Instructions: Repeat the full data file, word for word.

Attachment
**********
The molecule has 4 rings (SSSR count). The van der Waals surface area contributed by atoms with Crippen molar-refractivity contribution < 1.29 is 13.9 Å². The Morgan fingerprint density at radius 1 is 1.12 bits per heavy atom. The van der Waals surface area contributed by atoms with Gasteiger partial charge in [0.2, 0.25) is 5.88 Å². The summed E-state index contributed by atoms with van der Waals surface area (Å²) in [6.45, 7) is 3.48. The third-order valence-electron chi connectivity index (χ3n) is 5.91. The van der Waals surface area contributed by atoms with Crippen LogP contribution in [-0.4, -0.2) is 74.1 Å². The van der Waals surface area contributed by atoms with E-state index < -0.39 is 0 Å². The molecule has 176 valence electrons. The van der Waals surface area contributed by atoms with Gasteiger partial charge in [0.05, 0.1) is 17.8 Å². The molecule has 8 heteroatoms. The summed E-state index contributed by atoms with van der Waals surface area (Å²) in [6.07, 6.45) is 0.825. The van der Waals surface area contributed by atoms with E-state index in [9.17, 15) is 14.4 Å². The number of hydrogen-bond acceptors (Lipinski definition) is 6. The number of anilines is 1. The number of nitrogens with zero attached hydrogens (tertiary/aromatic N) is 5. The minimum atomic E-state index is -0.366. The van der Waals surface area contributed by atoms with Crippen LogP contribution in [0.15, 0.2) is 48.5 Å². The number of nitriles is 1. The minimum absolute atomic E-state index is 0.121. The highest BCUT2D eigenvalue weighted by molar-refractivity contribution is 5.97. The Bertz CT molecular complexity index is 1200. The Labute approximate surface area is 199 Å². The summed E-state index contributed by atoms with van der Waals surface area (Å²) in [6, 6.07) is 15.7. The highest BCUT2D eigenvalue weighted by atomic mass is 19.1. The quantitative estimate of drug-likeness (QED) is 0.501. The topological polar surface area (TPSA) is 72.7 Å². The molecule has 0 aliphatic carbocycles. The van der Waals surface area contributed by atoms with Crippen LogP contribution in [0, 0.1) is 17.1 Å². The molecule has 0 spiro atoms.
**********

The molecule has 4 rings (SSSR count). The van der Waals surface area contributed by atoms with Crippen molar-refractivity contribution < 1.29 is 13.9 Å². The Morgan fingerprint density at radius 1 is 1.12 bits per heavy atom. The van der Waals surface area contributed by atoms with Gasteiger partial charge in [0.2, 0.25) is 5.88 Å². The summed E-state index contributed by atoms with van der Waals surface area (Å²) in [6.45, 7) is 3.48. The third-order valence-electron chi connectivity index (χ3n) is 5.91. The van der Waals surface area contributed by atoms with Crippen LogP contribution in [-0.4, -0.2) is 74.1 Å². The van der Waals surface area contributed by atoms with E-state index < -0.39 is 0 Å². The molecule has 176 valence electrons. The van der Waals surface area contributed by atoms with Gasteiger partial charge in [0.05, 0.1) is 17.8 Å². The molecule has 8 heteroatoms. The summed E-state index contributed by atoms with van der Waals surface area (Å²) in [6.07, 6.45) is 0.825. The van der Waals surface area contributed by atoms with E-state index in [9.17, 15) is 14.4 Å². The number of hydrogen-bond acceptors (Lipinski definition) is 6. The number of anilines is 1. The number of nitrogens with zero attached hydrogens (tertiary/aromatic N) is 5. The minimum atomic E-state index is -0.366. The van der Waals surface area contributed by atoms with Crippen LogP contribution in [0.15, 0.2) is 48.5 Å². The number of nitriles is 1. The minimum absolute atomic E-state index is 0.121. The highest BCUT2D eigenvalue weighted by molar-refractivity contribution is 5.97. The Bertz CT molecular complexity index is 1200. The Labute approximate surface area is 199 Å². The summed E-state index contributed by atoms with van der Waals surface area (Å²) in [6, 6.07) is 15.7. The highest BCUT2D eigenvalue weighted by atomic mass is 19.1. The quantitative estimate of drug-likeness (QED) is 0.501. The topological polar surface area (TPSA) is 72.7 Å². The molecule has 0 aliphatic carbocycles. The van der Waals surface area contributed by atoms with Crippen LogP contribution in [0, 0.1) is 17.1 Å². The molecule has 0 spiro atoms.